The term pariah is used in German in the sense of outcast or outsider . The word is derived from the Tamil name Paraiyar ( Tamil பறையர் paṟaiyar ) for a lower caste group in the southern Indian states of Tamil Nadu and Kerala .
According to popular belief, the name of the professional group Paraiyar in Tamil Nadu is derived from an old frame drum , which is called parai in Tamil and Malayalam . The Paraiyar could conversely have been eponymous to the carried them drum. The Paraiyar were responsible for making and playing this drum. The manufacture of drums includes the processing of skins that are pulled from slaughtered animals, which is considered an unclean activity and is solely the job of the "untouchables" and generally of the lower classes of the population. A corresponding generalized expression in North India is Chamar ( Hindi चमार camār ). With Chamar , the term for “shoemaker” - who are also considered impure due to the processing of animal skin - was expanded to include other socially low-ranking and marginalized people. In Kannada is the appropriate group Holeya and Telugu Malavadu .
Other names for excluded groups of the population are Harijan , an euphemistic description introduced by Mahatma Gandhi ("child [he of the god] Vishnu "), and Dalit , today the common name for groups outside the caste system .
The English term pariah was expanded to include all of India over time. Pariah is also used as a term for casteless people. They are socially avoided and are the ones who do what is considered to be unclean work, including work that comes into contact with blood. The pariah can include, for example, midwives , butchers, street sweepers or washers. Exclusion and discrimination continue to this day in certain parts of India.
A similar social phenomenon exists in Japan , as a minority of the Japanese population are descendants of a minority known as Burakumin ("residents of the special community"). In the German-speaking world, this social problem is often referred to as the Japanese "pariah caste".
Pariah as a political and sociological term
The word “pariah” has been known in European languages since the 17th century. Goethe published his Pariah trilogy in 1823 . Max Weber , who introduced “pariah” as a general sociological term for outcasts at the beginning of the 20th century, describes the Jews as a “pariah people” in several places in his work, The Business Ethics of World Religions :
“The peculiar religious-historical-sociological problem of Judaism can be best understood by comparing it with the Indian caste system. For what were, sociologically speaking, the Jews? A Paria people. "
Hannah Arendt takes up the term and uses it in a similar way to the journalist Bernard Lazare before her . In view of the anti-Semitic Dreyfus affair , Lazare wanted to lead the Jewish pariah into a political struggle against society and the Jewish parvenu .
According to Arendt, the Jewish people are a Paria people. The Jews lived before the 20th century outside the company , were not integrated. In the 19th and 20th centuries , almost all Jews in western Europe assimilated , but were still not recognized by society as equals. According to Arendt, the pariah is a person who is made an outsider because of his otherness and is despised by society. The pariah as a parvenu unconsciously denies his otherness in order to be recognized by the ruling society.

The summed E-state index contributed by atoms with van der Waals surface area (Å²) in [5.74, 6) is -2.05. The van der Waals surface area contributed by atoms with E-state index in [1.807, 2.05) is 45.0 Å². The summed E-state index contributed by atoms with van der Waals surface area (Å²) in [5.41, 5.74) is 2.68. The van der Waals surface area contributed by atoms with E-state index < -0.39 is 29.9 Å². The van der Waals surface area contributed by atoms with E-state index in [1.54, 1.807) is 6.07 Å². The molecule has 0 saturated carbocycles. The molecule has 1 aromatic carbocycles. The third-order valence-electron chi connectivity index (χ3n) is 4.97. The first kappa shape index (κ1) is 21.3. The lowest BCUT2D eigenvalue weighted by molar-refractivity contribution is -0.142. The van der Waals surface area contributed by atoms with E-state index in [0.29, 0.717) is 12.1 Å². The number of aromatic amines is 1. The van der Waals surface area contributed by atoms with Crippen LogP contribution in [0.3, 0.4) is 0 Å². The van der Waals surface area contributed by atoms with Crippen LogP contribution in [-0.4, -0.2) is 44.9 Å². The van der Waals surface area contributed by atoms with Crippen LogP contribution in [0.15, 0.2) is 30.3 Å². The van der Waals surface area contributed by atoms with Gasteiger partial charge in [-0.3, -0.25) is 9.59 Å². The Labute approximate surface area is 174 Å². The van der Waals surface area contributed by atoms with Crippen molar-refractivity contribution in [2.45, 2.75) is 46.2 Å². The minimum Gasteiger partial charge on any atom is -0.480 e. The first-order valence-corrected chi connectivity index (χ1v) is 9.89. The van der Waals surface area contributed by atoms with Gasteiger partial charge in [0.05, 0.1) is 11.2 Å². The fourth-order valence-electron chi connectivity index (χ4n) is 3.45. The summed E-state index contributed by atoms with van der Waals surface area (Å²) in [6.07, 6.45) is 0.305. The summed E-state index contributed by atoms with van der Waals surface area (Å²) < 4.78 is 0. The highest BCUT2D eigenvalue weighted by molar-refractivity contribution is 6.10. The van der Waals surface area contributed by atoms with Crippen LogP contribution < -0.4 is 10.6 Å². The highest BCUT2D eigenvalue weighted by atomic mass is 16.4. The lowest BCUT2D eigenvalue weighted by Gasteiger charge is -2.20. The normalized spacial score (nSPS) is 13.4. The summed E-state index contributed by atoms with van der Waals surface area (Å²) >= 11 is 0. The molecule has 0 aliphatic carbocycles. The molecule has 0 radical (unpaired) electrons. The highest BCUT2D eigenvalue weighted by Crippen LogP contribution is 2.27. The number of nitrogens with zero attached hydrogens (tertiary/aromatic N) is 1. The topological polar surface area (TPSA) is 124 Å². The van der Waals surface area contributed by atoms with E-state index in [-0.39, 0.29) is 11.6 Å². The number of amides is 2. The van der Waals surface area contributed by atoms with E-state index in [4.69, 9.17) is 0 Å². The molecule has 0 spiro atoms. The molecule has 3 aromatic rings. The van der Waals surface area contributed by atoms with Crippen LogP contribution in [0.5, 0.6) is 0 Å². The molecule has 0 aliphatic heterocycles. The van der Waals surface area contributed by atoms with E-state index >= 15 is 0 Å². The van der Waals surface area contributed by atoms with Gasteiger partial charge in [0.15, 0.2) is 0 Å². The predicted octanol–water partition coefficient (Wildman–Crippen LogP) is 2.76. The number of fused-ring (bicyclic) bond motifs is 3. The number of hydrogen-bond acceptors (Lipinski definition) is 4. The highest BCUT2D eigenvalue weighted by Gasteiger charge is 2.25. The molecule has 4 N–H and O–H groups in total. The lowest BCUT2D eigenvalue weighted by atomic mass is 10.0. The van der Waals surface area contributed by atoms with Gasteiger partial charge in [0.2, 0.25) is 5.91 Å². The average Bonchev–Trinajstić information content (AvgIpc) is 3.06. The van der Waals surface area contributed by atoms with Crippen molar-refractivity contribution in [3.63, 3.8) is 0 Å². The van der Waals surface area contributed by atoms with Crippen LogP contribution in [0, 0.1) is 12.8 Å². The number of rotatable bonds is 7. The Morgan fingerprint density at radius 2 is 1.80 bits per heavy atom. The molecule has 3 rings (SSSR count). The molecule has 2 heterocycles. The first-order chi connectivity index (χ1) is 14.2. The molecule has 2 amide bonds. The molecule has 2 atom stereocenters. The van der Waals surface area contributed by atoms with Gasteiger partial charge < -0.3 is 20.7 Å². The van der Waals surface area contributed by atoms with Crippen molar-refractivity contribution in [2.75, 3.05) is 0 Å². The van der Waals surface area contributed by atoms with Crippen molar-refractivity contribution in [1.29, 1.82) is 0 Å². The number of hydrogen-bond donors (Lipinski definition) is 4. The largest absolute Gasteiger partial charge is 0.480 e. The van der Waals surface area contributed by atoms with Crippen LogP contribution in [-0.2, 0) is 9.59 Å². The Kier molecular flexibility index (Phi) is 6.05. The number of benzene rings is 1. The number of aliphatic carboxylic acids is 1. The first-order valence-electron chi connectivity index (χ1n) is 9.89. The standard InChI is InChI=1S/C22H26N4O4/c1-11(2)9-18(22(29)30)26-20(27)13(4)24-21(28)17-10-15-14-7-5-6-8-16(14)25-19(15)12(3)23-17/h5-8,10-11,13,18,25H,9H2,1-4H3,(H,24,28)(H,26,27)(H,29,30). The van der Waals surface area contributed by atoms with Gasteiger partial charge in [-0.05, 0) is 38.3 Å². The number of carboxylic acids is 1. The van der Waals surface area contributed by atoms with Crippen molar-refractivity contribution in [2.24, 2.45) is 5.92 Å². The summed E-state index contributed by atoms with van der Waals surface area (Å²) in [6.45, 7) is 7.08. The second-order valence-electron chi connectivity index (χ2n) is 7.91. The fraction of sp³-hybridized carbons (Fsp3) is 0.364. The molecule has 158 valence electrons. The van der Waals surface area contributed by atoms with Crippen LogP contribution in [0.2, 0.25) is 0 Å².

Arendt further distinguishes between two forms of pariah - the revolutionary and the Schnorrer, who also stands outside the ruling society .
"In both forms, as a revolutionary in the society of others and as a scrounger in his own, living from the crumbs and ideals of the benefactors, the pariah remains attached to the parvenu, protecting him and under his protection."
The conscious pariah would really stand outside society and could get better insights into it through his distance. Hannah Arendt names Franz Kafka , Rahel Varnhagen , Charlie Chaplin as an example and Heinrich Heine as a successful figure in European assimilation . She wrote about Varnhagen in her habilitation thesis Rahel Varnhagen. Life story of a Jewish woman in Romanticism that she “remained a Jew and a pariah” and only found her “place in the history of European humanity” because she stuck to both.
- Antonia Grunenberg: The figure of the pariah between bohemian and politics. Reflections on an underestimated figure of thought in Arendt's thinking . In: Thinking without a railing. Hannah Arendt on her 100th birthday (= Polis series ). tape 47 . Hessian State Center for Political Education HLZ, Wiesbaden 2007, ISBN 3-927127-74-4 .
- Jan Eike Dunkhase: Pariavolk . In: Dan Diner (Ed.): Encyclopedia of Jewish History and Culture (EJGK) . tape 4 . Metzler, Stuttgart / Weimar 2013, ISBN 978-3-476-02500-5 , p. 496-500 .
- Pariah in India
- Paul Gäbler: Paria . Paria - Paria, actually Paraiyar = drummer. In: Evangelisches Kirchenlexikon - Kirchlich-theologisches hand dictionary . New edition of the 3rd edition. P-Z. Vandenhoeck & Ruprecht, Göttingen 2004, ISBN 3-89853-498-7 , Sp. 60–61 ( gaebler.info [accessed on September 22, 2015] first edition: 1959).
- ^ Gustav Salomon Oppert : On the original inhabitants of Bharatavarsa or India. Archibald Constable & Co., Westminster 1893, p. 31 ( at Internet Archive )
- ↑ Horst Brinkhaus: "Untouchables" in the Hindu Kingdom of Nepal. In: Anja Pistor-Hatam , Antje Richter (ed.): Beggar, Prostitute, Paria. Marginal groups in Asian societies (= Asia and Africa. Contributions from the Center for Asian and African Studies [ZAAS] at the Christian-Albrechts-Universität zu Kiel. Volume 12). EB-Verlag, Hamburg 2008, p. 15 f.
- ↑ Max Weber: The business ethics of the world religions . Mohr Siebeck, 2008, ISBN 978-3-16-149084-2 .
- ↑ Hannah Arendt: The hidden tradition. Eight essays . Suhrkamp, Ffm. 2000, ISBN 3-633-54163-2 , pp. 46-73 , cit. P. 58 (first edition: 1976).
- ↑ also representation of the motif by authors other than Arendt